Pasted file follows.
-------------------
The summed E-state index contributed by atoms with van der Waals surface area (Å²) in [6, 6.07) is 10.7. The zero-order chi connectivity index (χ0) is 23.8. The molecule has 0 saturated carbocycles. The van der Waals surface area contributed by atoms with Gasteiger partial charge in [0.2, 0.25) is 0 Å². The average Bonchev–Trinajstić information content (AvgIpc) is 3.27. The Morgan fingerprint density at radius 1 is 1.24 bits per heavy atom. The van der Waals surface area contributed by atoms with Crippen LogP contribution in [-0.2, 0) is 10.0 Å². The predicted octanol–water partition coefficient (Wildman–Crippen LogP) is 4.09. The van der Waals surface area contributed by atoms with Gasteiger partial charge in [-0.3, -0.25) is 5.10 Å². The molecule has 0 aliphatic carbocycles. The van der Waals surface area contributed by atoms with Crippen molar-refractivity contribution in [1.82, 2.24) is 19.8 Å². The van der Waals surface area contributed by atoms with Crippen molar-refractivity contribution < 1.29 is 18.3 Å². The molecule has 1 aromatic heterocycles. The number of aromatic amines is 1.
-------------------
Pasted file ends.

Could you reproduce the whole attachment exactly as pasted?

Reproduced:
The summed E-state index contributed by atoms with van der Waals surface area (Å²) in [6, 6.07) is 10.7. The zero-order chi connectivity index (χ0) is 23.8. The molecule has 0 saturated carbocycles. The van der Waals surface area contributed by atoms with Gasteiger partial charge in [0.2, 0.25) is 0 Å². The average Bonchev–Trinajstić information content (AvgIpc) is 3.27. The Morgan fingerprint density at radius 1 is 1.24 bits per heavy atom. The van der Waals surface area contributed by atoms with Crippen LogP contribution in [-0.2, 0) is 10.0 Å². The predicted octanol–water partition coefficient (Wildman–Crippen LogP) is 4.09. The van der Waals surface area contributed by atoms with Gasteiger partial charge in [-0.3, -0.25) is 5.10 Å². The molecule has 0 aliphatic carbocycles. The van der Waals surface area contributed by atoms with Crippen molar-refractivity contribution in [1.82, 2.24) is 19.8 Å². The van der Waals surface area contributed by atoms with Crippen molar-refractivity contribution < 1.29 is 18.3 Å². The molecule has 1 aromatic heterocycles. The number of aromatic amines is 1.